Customer - "But that's not a better price?"
    Adam - "Yes it is. I'm much better off if you pay an extra $100".

    It works!
  9. Bruce Lindfield

    Bruce Lindfield Unprofessional TalkBass Contributor Gold Supporting Member In Memoriam

    I would ask for a lower price!! ;)
  10. Tsal


    Jan 28, 2000
    Finland, EU
    I personally set my goals around 20% off the price tag for a new item. Of course sometimes I settle to -15%, sometimes to -10%, but there's always some air in the prices.
  11. P. Aaron

    P. Aaron Supporting Member

    If I want something...alot. I just buy it. I know folks that'll travel many miles to save $10.00. How much is your time worth?

    There are certain overpriced items that I'll just say "no way" to. It all depends doesn't it?

    Some are born to haggle.
  12. Tsal


    Jan 28, 2000
    Finland, EU
    Of course that's possible if you have a regular job. For us college students, that $20 you fight to squeeze off from the price might be the thing deciding if we eat macaroni and cheese next two weeks or plain macaroni ;)
  13. You should really pay how much you think the stuff is worth. And if it seems outrageous, and really want something, haggle.

    Or if you are like me and are a couple bucks short of full price, haggle ;)
  14. me, the only place around me now that has good stuffs is a Guitar Center 30 miles away :( i doubt i can haggle with them, to big of a company >.<
  15. jazzbo


    Aug 25, 2000
    San Francisco, CA
    I haggle at a lot of places. Department stores are pretty easy to haggle at.

    Recently I've purchased a new cell phone, a couple weeks before a new MiniDisc player/recorder, and some CDs. I haggled with all of it and got a much better deal each time.

    The cell phone was $45.00 after rebate and blah blah blah, haggled it down to $30.00 plus a car battery charger and a headset.

    The MiniDisc was $279.00 and I got it for $199.00 plus a pack of AA batterries.

    The CDs came to $50.00 but I got it down to $42.00.

    I've even haggled taxi fares. It's fun.
  16. MJ5150

    MJ5150 Moderator Staff Member Supporting Member

    Apr 12, 2001
    Olympia, WA
    No way bro......GC will work with you on price. Just don't offer them $500 on a brand new Warwick, or anything stupid like that.

    What I have found to work for me is to have the salesguy throw in a couple extras with a purchase. Something like some strings, a strap, or an inexpensive pedal. Those are the things I end up having to buy later that get me. When I go in to make a big purchase, I usually have enough money to buy that item, but after the fact I have no cash for stuff like strings.

  17. Last evening after work was my first time ever in any Guitar Center. I went to check out what they had at the new GC that just opened up recently on 14th St. between 5th & 6th Avenues.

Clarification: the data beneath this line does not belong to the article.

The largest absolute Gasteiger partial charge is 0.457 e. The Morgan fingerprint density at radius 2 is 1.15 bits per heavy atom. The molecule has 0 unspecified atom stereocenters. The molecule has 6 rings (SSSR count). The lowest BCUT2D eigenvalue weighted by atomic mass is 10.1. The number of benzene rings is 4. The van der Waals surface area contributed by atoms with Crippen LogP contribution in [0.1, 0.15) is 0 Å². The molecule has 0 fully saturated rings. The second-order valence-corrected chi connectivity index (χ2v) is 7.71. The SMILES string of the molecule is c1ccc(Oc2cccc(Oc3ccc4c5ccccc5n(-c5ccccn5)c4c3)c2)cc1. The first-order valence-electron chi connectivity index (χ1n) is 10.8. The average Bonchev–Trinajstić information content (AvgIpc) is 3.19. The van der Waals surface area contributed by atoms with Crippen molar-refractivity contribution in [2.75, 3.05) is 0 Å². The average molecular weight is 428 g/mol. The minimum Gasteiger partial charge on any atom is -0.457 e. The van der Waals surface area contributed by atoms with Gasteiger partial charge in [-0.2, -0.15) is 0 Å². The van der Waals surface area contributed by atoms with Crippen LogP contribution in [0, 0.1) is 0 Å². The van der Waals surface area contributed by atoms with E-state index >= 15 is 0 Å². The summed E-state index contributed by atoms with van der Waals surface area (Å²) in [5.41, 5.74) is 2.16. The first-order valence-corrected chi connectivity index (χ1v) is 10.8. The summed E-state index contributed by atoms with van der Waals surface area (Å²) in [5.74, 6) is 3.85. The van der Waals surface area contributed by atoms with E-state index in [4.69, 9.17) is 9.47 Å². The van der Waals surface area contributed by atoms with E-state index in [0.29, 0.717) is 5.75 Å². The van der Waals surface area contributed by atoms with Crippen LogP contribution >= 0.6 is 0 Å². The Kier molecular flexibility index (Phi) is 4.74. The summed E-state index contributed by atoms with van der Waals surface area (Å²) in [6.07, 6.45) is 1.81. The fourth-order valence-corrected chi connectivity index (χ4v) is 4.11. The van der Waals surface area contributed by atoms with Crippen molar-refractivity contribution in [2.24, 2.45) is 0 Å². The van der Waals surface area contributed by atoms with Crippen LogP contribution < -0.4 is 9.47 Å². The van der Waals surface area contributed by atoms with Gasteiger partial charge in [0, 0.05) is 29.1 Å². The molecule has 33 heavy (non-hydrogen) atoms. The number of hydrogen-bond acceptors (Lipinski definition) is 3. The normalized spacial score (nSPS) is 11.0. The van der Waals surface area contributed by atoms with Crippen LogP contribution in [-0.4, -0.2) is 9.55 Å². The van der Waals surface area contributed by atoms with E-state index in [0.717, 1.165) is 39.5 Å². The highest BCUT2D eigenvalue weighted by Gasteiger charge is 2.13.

I did save money at Sam Ash by asking, but the Stingrays at GC were all clearly marked - $1,160! What if I hadn't asked? :(

    I know a lot of people here have not had the nicest things to say about GC, and Sam Ash is basically my local music shop, but this made me think twice about Sam. All the basses are accessible at Sam, many of the basses at GC were at high altitude; you needed a ladder, and therefore a salesman.

    This blew my mind.

    One good point: I saw my first two Bongos in real life, a 4 and a 5. And yes, they do look much better in real life. I didn't play any, because they were up too high. Lots of Warwicks too.

    Oh, and in their vintage room, a shoreline gold 1966 Jazz bass - very good shape for $15,000! That's fifteen thousand!
    Another '66 Jazz for $4,500. A '65 P-bass - Red/rosewood for $3899.

    Then there were a bunch of old Gibson Jazz boxes going for between $6,000 to $10,000.

    An eye-opening experience.


    I posted this here because I didn't want to start another thread just for this.
  18. MJ5150

    MJ5150 Moderator Staff Member Supporting Member

    Apr 12, 2001
    Olympia, WA
    They have a vintage room at GC??

    Man, I must not look rich enough to be directed that way when I walk in. :(

    Maybe they have a secret password to the vintage room? Is it "Fidelio"?

  19. I guess that reply means that some/most GCs do not have a vintage room.

    It's not a closed-off room, just a section that has a lot of vintage stuff in it. You must say, "Fidelio," to get into the room with the acoustic guitars though. :D

  20. dmaki


    Apr 29, 2000
    I haggled a guy at GC down from $1300+tax to $1100 out-the-door for a new Stingray 4 about three years ago. A week later I had the balls to return it :D

    If you really want a deal, bring cash. If something's priced at $1300 and you have $1000 cash in your pocket, they will salivate. Hell, you could probably get them to throw in a case or some strings on the deal